C:\Users\minty\Downloads\cookie_recipe.exe. This is the correct answer, though the sheet recommends using sysmon's file creation events (2) that also have a process name of firefox. This makes more sense to me, but it's just not the way my brain thought to do this one.
Now we're looking for the IP and Port that the attacker connected to. Using the same filter we currently have, if we turn on the DestinationIp and DestinationPort we can see the next log after our cookie_recipe.exe is connecting to
192.168.247.175:4444, which is our answer. We can see some further evidence by seing the ProcessImage is the path of our malicious executable.
Now we're looking at commands the attacker runs in their shell. The CommandLine field will tell us these, and the next log is
C:\Windows\system32\cmd.exe /c "whoami", which means
whoami is our next answer.
Next, we have a service being leveraged to escalate, and if we look at all the CommandLine fields for the next several logs, we can see the commands to list services being executed. If we open that log, there's an option to find the logs that surround this one by 5 minutes each way; this will clear our filter but give us some of the events going on that are related but were filtered out– like having a UserAccount of minty. Unfortunately, in this case our attacker isn't that fast. I switched to a simple filter of just
source:elfu-res-wks1, jumped to timestamp 2019-11-19 05:24~ where we first seem cookie_recipe.exe, and just skim through the logs until we see a CommandLine that launches a service with a parent image of cookie_recipe.exe (which we could have filtered for, but I wasn't positive it'd have that parent process, so I opted for more noise but less likely to filter out my target log). Specifically, the user launches
webexservice, which I belive Ed Skoudis talked about at WWHF 2018 during his keynote.
Now, we need to find the binary used to dump credentials. There are a bunch of references to a cookie_recipe2.exe, but we can see a log (with a parent of our cookie_recipe2.exe) of an
invoke-webrequest grabbing mimikatz and saving it as
c:\cookie.exe. Again, we could be implementing filters, and if I was more confident in this, I'd be just doing that, but my success in graylog is usually being able to visually filter out logs, rather than create the filters myself.
Our next task is to identify the account used to pivot to a different workstation. This one is pretty easy, we just have to look for successful logon attempts that aren't with minty's account, and we find one by account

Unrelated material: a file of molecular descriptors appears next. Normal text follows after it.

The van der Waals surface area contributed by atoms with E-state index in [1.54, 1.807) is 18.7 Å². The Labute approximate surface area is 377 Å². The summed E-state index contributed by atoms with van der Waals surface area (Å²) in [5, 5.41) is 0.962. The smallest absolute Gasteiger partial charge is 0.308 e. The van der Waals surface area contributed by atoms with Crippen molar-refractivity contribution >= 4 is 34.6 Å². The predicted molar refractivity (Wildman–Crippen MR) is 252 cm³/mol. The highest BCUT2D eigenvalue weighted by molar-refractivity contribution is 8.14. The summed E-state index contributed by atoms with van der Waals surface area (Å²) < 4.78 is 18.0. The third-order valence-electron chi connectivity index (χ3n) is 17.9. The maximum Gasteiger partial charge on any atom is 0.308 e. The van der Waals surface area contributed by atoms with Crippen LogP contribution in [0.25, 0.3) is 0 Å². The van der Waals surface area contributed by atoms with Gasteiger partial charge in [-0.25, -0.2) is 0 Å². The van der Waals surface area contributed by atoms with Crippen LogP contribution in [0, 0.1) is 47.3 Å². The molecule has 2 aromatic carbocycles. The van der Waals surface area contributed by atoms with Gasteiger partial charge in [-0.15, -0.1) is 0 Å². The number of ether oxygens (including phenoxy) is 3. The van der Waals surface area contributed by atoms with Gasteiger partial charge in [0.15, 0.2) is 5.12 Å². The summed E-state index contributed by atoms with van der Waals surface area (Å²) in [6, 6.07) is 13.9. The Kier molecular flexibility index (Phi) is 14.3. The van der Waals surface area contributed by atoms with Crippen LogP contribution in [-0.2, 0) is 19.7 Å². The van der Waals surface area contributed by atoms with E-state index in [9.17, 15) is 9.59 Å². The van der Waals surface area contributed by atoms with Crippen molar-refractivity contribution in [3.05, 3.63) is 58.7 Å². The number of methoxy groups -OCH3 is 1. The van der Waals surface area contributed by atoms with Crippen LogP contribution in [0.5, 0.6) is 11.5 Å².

Next is to identify the time the attacker RDP'd into a different workstation. I thought this would be easy to accomplish;
SourcePort:3389 OR DestinationPort:3389 seems like the obvious solution, but this isn't it. We actually need to look at the LogonType, which is 10 for RDP. There are 4 entries when we use
LogonType:10, and only one is a successful logon, at
Now we need to enumerate another pivot, this time from the RDP'd machine to another one, and we need the LogonType. The question gives us a hint; if we check that
_exists_:LogonType AND _exists_:SourceHostName AND _exists_:DestinationHostname, then we know that the logs that are returned have all the info we need. Further, we can change the time to absolute, and start with the RDP session's time to further reduce it down to 13 logs. We also already know that the attacker RDP'd into ELFU-RES-WKS2, so we can further reduce it that way. We end up with
elfu-res-wks2,elfu-res-wks3,3, where the LogonType 3 indicates a network logon.
Almost done, we just need to grab the file that was exfil'd. I actually spotted the file while I was exploring earlier, but we can do a quick
CommandLine:C*secret* to find any commands executed that have the word “secret” in them, and we have one being moved from
Lastly, we need the IP it was sent to. This happens to be the next log, which has a destination of
184.108.40.206, which is pastebin.com, and we're done with the report!
With that, I concluded my journey into Kringlecon 2019. I began a new job, and have been having a lot of fun learning a brand new field (to me) in infosec, and may post about it here. I have some Powershell planned for future posts, and a NetWars coming up in April that I may document. I had a lot of fun with this one, but I think the ML portion just felt like too much of a time-sink for me to learn it and get it running. Can't wait to see what Ed and his team come up with for next year's ‘con!